July 16th, 2012 | By Dominic Tarason
Blink, and sometimes you’ll miss something special. I did so last week, and Bonsai Defense slipped under my radar – a terrible shame, as it’s exactly the sort of game that makes me want to sit down and smell the roses. Or at least help them grow, defended against a variety of abstract menaces. Bonsai Defense is a graduate project from Moholy Nagy University of Art and Design in Budapest, and it’s a lovely thing to behold. It’s made using the latest Unity engine, and is free to download for Windows and Mac PCs.
At its heart, this is a tower defense game, but quite unlike any you’ve played before. Set on a procedurally generated tree, your goal is to sprout new branches, and then grow beautiful, blooming flowers at the furthest points in order to earn victory points. As new branches grow, passive ‘fruit’ develop. These can be turned into a variety of forms – some generate energy required for more growth, some act as defensive points, and one even prunes off unwanted or infected branches. It’s surprisingly complex and intricate stuff, and different every time, as the tree grows semi-randomly, and partially by your command.
As you can see in the screenshots, this is a lovely-looking game. The tree you’re tending to grows from roots floating freely in space, and the branches spiral outwards. You control the game from a free-floating first-person perspective. Essential, given how broad and tall the playfield can grow. You’re still empowered with a surprising level of information, including faint red lines drawn along the branches, indicating where the regular waves of invading creatures will spread to. If you don’t wipe these things out quickly enough, they’ll reach the roots of your tree and begin to infect branches. These can be healed through carefully managed growth, or pruned to literally cut your losses.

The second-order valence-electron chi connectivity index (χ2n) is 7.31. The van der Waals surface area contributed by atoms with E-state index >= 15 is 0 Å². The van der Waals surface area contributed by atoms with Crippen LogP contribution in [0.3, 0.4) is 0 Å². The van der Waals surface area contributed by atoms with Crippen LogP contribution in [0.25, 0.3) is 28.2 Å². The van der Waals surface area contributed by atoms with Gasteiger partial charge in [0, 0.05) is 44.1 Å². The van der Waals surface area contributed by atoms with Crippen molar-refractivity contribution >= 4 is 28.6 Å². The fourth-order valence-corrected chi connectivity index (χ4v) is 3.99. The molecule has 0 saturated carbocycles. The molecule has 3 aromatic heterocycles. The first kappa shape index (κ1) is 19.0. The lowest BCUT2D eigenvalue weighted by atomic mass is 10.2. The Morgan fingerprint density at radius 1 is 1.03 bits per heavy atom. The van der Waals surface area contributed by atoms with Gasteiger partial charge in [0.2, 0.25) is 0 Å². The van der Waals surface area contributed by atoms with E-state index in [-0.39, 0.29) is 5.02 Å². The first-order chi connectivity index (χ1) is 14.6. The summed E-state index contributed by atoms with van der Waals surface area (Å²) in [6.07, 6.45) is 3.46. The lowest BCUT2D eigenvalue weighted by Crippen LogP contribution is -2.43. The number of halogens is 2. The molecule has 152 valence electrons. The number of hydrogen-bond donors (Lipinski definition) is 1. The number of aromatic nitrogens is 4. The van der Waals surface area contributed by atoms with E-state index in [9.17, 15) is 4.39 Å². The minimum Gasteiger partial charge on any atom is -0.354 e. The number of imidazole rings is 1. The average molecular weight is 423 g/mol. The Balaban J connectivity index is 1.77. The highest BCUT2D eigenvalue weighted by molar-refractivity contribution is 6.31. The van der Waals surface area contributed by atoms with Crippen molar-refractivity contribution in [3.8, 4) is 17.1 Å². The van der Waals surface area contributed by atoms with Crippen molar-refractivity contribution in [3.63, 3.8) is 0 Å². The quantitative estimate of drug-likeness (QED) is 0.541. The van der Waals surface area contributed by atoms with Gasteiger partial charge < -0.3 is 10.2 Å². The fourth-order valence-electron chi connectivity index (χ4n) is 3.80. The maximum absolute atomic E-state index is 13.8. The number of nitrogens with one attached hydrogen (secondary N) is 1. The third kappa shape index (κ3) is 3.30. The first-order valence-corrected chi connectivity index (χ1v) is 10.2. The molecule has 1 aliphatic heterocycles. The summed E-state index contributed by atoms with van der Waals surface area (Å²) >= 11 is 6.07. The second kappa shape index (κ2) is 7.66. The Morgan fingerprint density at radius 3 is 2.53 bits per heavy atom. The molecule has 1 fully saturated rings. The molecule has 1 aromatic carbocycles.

There’s some very clever visual touches, such as the grasping Tendril turret, which animates smoothly and impressively, extending rapid but somehow leisurely growths out to bat enemies off the tree. The soundscape is almost as beautiful as the graphics. A mixture of slow-paced piano tunes and mellow, ambient drones make up the music, but there’s no shortage of audio generated by the tree itself. As generated energy pings around the branches, you hear faint glassy tinklings, and something that sounds not entirely unlike wind-chimes as your various fruits and flowers grow to their full strength.
Being such a unique and unusual game, despite familiar origins, there’s a comprehensive tutorial that runs you through everything from basic camera control to some strategic tips. There’s a lot of replay value here as well. Despite being a univesity project – usually they tend to be fairly limited in scope – this one seems to have been put together with thoughts of long-term value. There’s a broad variety of gameplay modes and modifiers, ranging from how aggressive the enemies are, to how complex and gnarled the tree grows. There’s a victory state to work towards – a certain critical mass of active flowers that you need to aim for – but even this can be delayed or extended by picking a longer-form game type.
Bonsai Defense is a clever bit of design, married to professional production values, and the best price-tag of all: Free. All the more impressive, when you look at the credits screen and realize that this is a one-man project, with a second name included in a small Thanks section. If you’ve got a Windows or Mac PC, and like your towers defensive, and your games experimental, give it a try.